§ Mr. Willetts
I am asking the Secretary of State for an assurance on behalf of the 80,000 providers of 800,000 places for children aged up to four that they will not lose out to state provision in the same way as charitable and private providers of education for four-year-olds are already doing.
The Secretary of State was ingenious in his spinning before the statement today. We had in yesterday's edition of The Guardian the headline that I presume was meant for the teachers, "Extra funds for teachers and nurses". Then there was the headline in The Daily Telegraph, "Public sector workers face pay squeeze". Which headline was true? What are his intentions with regard to teachers' pay? He has been specific today about capital, but we have heard nothing but vague statements about pay. It is no good having shiny new classrooms if one cannot retain and recruit good teachers to teach in them. It is no good pandering to the Chancellor's obsession with physical construction and capital if one does so at the expense of the recruitment of good teachers.
How much of the extra money will reach the schools? We know from last year when the Secretary of State boasted of an extra increase in education expenditure of £800 million that only £500 million got through to the schools. The Secretary of State is loading more and more tasks on local education authorities and at the same time urging them to pass more money on to schools. How does he intend to ensure that that happens?
We have heard about more money for higher education. The Secretary of State spoke about £280 million going to universities in 1999–2000, but in that very same year students will lose grant worth £600 million and will face tuition fees of £250 million. The sum of £850 million taken from students is not matched by £280 million going into higher education.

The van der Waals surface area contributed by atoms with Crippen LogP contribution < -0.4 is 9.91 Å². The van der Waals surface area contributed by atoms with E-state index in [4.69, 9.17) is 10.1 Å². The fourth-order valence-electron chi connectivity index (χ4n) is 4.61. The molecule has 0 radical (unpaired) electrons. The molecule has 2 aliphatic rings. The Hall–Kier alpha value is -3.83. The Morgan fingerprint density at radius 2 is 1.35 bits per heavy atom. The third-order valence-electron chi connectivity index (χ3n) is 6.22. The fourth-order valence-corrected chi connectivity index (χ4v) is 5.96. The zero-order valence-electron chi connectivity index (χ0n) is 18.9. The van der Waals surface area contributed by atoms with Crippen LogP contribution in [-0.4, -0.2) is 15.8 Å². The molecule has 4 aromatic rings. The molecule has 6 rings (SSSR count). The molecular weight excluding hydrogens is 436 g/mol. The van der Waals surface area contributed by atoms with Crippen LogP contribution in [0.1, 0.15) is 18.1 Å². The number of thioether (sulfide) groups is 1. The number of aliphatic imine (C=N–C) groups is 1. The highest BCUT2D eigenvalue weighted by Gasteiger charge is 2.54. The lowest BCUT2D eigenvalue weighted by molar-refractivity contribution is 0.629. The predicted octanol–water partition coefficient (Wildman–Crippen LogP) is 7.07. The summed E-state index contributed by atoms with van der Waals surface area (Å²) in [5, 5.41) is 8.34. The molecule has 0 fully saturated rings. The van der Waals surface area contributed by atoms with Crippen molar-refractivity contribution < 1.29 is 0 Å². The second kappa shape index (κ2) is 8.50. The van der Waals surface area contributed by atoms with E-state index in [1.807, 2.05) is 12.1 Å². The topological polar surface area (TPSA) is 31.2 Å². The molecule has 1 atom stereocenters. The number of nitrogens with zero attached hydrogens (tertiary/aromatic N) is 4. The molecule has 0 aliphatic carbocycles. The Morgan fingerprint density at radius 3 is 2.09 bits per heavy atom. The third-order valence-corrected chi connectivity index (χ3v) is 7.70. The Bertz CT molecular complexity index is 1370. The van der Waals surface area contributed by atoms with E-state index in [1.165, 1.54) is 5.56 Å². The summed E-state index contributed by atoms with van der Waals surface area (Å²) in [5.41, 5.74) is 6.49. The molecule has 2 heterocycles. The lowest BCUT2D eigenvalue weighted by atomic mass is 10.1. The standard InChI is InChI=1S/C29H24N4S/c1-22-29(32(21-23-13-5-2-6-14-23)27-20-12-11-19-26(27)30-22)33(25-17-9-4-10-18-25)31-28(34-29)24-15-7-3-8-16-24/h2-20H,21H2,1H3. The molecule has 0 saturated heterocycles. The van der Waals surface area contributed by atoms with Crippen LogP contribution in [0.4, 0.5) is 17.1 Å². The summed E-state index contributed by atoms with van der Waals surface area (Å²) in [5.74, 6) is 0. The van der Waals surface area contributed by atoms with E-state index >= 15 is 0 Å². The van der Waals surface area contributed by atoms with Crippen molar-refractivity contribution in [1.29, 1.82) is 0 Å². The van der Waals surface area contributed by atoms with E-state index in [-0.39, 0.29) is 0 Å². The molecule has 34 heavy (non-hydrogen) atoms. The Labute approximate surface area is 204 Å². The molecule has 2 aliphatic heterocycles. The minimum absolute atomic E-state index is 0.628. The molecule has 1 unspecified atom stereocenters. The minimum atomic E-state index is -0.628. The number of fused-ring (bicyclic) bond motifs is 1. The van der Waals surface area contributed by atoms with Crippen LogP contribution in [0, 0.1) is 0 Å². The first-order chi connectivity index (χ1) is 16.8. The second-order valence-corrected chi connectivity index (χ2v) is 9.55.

We have the pledge of 500,000 more places in higher education and further education. There is no indication of where the places will be or how many will be in higher education. Will the Secretary of State confirm that many of the new places will be part time and that the full-time equivalents will be less than half of the 500,000 that he is talking about?
Everyone involved in education will of course welcome the increase in expenditure, as I do, but they will not welcome the Secretary of State's desire to interfere in every nook and cranny of what goes on in the schools, colleges and universities of our country. That is no way to raise education standards.
§ Mr. Blunkett
If I could glean the question, I would be well on the way to giving the answer. The truth is that the House will have realised that someone described as "two brains" must have lost one brain on the way here this afternoon—so much so that someone on the hon. Gentleman's own side tried to intervene on him even though he was asking a question.
I am not clear whether the hon. Gentleman is in favour of more spending on education or against it. The shadow Chancellor is against it; the shadow Secretary of State for Education and Employment appears to want more spending. He wants to accumulate the measly spending over 18 years and pretend that it matches ours over three 415 years—1.4 per cent. real-terms growth over 18 years, which is matched by 16 per cent. real-terms growth in just three years. Everyone outside the House will be able to make a judgment of his own.